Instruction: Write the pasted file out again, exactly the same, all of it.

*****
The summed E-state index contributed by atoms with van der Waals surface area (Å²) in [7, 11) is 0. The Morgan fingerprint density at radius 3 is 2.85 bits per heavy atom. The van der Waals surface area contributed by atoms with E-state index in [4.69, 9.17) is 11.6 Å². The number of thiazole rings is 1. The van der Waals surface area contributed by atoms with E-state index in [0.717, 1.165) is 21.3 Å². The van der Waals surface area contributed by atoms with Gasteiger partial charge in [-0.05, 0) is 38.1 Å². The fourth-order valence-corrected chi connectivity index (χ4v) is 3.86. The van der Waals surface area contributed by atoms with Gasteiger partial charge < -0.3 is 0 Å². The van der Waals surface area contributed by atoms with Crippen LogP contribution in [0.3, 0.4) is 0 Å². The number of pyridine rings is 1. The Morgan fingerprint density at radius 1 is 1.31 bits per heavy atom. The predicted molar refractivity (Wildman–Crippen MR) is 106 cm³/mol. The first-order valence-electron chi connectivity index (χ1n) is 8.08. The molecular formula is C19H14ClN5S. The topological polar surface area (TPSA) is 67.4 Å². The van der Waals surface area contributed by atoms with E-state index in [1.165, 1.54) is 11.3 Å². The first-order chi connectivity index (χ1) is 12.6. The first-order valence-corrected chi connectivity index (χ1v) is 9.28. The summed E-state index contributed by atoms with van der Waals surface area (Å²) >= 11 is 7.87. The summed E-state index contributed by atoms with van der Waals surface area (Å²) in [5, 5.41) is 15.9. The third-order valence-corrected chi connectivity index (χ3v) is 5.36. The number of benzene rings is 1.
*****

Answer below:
The summed E-state index contributed by atoms with van der Waals surface area (Å²) in [7, 11) is 0. The Morgan fingerprint density at radius 3 is 2.85 bits per heavy atom. The van der Waals surface area contributed by atoms with E-state index in [4.69, 9.17) is 11.6 Å². The number of thiazole rings is 1. The van der Waals surface area contributed by atoms with E-state index in [0.717, 1.165) is 21.3 Å². The van der Waals surface area contributed by atoms with Gasteiger partial charge in [-0.05, 0) is 38.1 Å². The fourth-order valence-corrected chi connectivity index (χ4v) is 3.86. The van der Waals surface area contributed by atoms with Gasteiger partial charge < -0.3 is 0 Å². The van der Waals surface area contributed by atoms with Crippen LogP contribution in [0.3, 0.4) is 0 Å². The number of pyridine rings is 1. The Morgan fingerprint density at radius 1 is 1.31 bits per heavy atom. The predicted molar refractivity (Wildman–Crippen MR) is 106 cm³/mol. The first-order valence-electron chi connectivity index (χ1n) is 8.08. The molecular formula is C19H14ClN5S. The topological polar surface area (TPSA) is 67.4 Å². The van der Waals surface area contributed by atoms with E-state index in [1.165, 1.54) is 11.3 Å². The first-order chi connectivity index (χ1) is 12.6. The first-order valence-corrected chi connectivity index (χ1v) is 9.28. The summed E-state index contributed by atoms with van der Waals surface area (Å²) >= 11 is 7.87. The summed E-state index contributed by atoms with van der Waals surface area (Å²) in [5, 5.41) is 15.9. The third-order valence-corrected chi connectivity index (χ3v) is 5.36. The number of benzene rings is 1.